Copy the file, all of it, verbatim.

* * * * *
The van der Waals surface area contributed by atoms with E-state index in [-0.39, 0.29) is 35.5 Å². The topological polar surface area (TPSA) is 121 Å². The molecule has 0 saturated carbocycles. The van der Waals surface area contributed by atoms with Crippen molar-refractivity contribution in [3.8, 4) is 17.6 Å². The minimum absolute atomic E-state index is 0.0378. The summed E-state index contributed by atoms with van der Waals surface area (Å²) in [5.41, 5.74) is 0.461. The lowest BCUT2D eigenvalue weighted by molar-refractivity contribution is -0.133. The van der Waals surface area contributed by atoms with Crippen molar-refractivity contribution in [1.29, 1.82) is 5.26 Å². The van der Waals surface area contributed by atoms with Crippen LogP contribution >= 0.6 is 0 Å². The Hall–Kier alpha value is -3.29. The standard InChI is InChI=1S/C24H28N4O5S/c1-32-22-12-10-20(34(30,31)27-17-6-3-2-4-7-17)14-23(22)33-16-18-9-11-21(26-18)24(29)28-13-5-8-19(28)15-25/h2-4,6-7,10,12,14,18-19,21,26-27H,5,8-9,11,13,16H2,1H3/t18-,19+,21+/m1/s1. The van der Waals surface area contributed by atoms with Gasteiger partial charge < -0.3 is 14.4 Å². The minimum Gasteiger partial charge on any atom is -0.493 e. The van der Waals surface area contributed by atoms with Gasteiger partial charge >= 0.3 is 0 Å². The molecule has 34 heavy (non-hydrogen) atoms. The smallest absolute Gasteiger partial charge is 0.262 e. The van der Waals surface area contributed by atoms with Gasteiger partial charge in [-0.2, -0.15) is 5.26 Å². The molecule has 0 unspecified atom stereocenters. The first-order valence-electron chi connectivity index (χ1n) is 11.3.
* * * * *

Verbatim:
The van der Waals surface area contributed by atoms with E-state index in [-0.39, 0.29) is 35.5 Å². The topological polar surface area (TPSA) is 121 Å². The molecule has 0 saturated carbocycles. The van der Waals surface area contributed by atoms with Crippen molar-refractivity contribution in [3.8, 4) is 17.6 Å². The minimum absolute atomic E-state index is 0.0378. The summed E-state index contributed by atoms with van der Waals surface area (Å²) in [5.41, 5.74) is 0.461. The lowest BCUT2D eigenvalue weighted by molar-refractivity contribution is -0.133. The van der Waals surface area contributed by atoms with Crippen molar-refractivity contribution in [1.29, 1.82) is 5.26 Å². The van der Waals surface area contributed by atoms with Crippen LogP contribution >= 0.6 is 0 Å². The Hall–Kier alpha value is -3.29. The standard InChI is InChI=1S/C24H28N4O5S/c1-32-22-12-10-20(34(30,31)27-17-6-3-2-4-7-17)14-23(22)33-16-18-9-11-21(26-18)24(29)28-13-5-8-19(28)15-25/h2-4,6-7,10,12,14,18-19,21,26-27H,5,8-9,11,13,16H2,1H3/t18-,19+,21+/m1/s1. The van der Waals surface area contributed by atoms with Gasteiger partial charge < -0.3 is 14.4 Å². The minimum Gasteiger partial charge on any atom is -0.493 e. The van der Waals surface area contributed by atoms with Gasteiger partial charge >= 0.3 is 0 Å². The molecule has 34 heavy (non-hydrogen) atoms. The smallest absolute Gasteiger partial charge is 0.262 e. The van der Waals surface area contributed by atoms with Gasteiger partial charge in [-0.2, -0.15) is 5.26 Å². The molecule has 0 unspecified atom stereocenters. The first-order valence-electron chi connectivity index (χ1n) is 11.3.